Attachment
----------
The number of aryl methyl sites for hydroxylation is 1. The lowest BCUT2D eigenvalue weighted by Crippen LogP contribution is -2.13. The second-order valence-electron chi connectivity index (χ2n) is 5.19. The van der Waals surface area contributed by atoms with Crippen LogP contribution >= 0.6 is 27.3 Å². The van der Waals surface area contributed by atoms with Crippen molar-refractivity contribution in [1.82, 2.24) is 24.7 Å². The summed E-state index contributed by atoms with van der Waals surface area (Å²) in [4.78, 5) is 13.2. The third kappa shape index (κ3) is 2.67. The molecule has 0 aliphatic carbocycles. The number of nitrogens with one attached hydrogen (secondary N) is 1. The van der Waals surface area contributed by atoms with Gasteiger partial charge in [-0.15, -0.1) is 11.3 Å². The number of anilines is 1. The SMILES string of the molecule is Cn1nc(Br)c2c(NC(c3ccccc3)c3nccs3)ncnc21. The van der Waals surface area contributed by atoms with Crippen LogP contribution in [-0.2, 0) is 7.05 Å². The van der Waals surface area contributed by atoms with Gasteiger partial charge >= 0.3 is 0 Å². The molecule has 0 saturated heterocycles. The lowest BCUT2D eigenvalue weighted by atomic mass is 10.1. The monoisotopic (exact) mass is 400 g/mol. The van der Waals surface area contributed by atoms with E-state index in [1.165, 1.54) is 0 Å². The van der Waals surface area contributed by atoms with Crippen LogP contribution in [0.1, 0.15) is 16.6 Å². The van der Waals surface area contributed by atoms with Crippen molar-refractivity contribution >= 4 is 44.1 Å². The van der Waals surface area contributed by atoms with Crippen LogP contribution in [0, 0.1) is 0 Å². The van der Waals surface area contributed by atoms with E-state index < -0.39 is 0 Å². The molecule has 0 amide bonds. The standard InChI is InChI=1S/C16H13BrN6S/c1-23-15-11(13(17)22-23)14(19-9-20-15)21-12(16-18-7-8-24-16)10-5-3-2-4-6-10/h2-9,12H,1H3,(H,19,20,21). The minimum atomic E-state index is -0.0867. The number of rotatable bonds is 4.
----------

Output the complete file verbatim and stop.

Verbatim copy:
The number of aryl methyl sites for hydroxylation is 1. The lowest BCUT2D eigenvalue weighted by Crippen LogP contribution is -2.13. The second-order valence-electron chi connectivity index (χ2n) is 5.19. The van der Waals surface area contributed by atoms with Crippen LogP contribution >= 0.6 is 27.3 Å². The van der Waals surface area contributed by atoms with Crippen molar-refractivity contribution in [1.82, 2.24) is 24.7 Å². The summed E-state index contributed by atoms with van der Waals surface area (Å²) in [4.78, 5) is 13.2. The third kappa shape index (κ3) is 2.67. The molecule has 0 aliphatic carbocycles. The number of nitrogens with one attached hydrogen (secondary N) is 1. The van der Waals surface area contributed by atoms with Gasteiger partial charge in [-0.15, -0.1) is 11.3 Å². The number of anilines is 1. The SMILES string of the molecule is Cn1nc(Br)c2c(NC(c3ccccc3)c3nccs3)ncnc21. The van der Waals surface area contributed by atoms with Crippen LogP contribution in [-0.2, 0) is 7.05 Å². The van der Waals surface area contributed by atoms with Gasteiger partial charge >= 0.3 is 0 Å². The molecule has 0 saturated heterocycles. The lowest BCUT2D eigenvalue weighted by atomic mass is 10.1. The monoisotopic (exact) mass is 400 g/mol. The van der Waals surface area contributed by atoms with E-state index in [1.165, 1.54) is 0 Å². The van der Waals surface area contributed by atoms with Crippen LogP contribution in [0.1, 0.15) is 16.6 Å². The van der Waals surface area contributed by atoms with Crippen molar-refractivity contribution >= 4 is 44.1 Å². The van der Waals surface area contributed by atoms with Crippen LogP contribution in [0, 0.1) is 0 Å². The van der Waals surface area contributed by atoms with E-state index < -0.39 is 0 Å². The molecule has 0 amide bonds. The standard InChI is InChI=1S/C16H13BrN6S/c1-23-15-11(13(17)22-23)14(19-9-20-15)21-12(16-18-7-8-24-16)10-5-3-2-4-6-10/h2-9,12H,1H3,(H,19,20,21). The minimum atomic E-state index is -0.0867. The number of rotatable bonds is 4.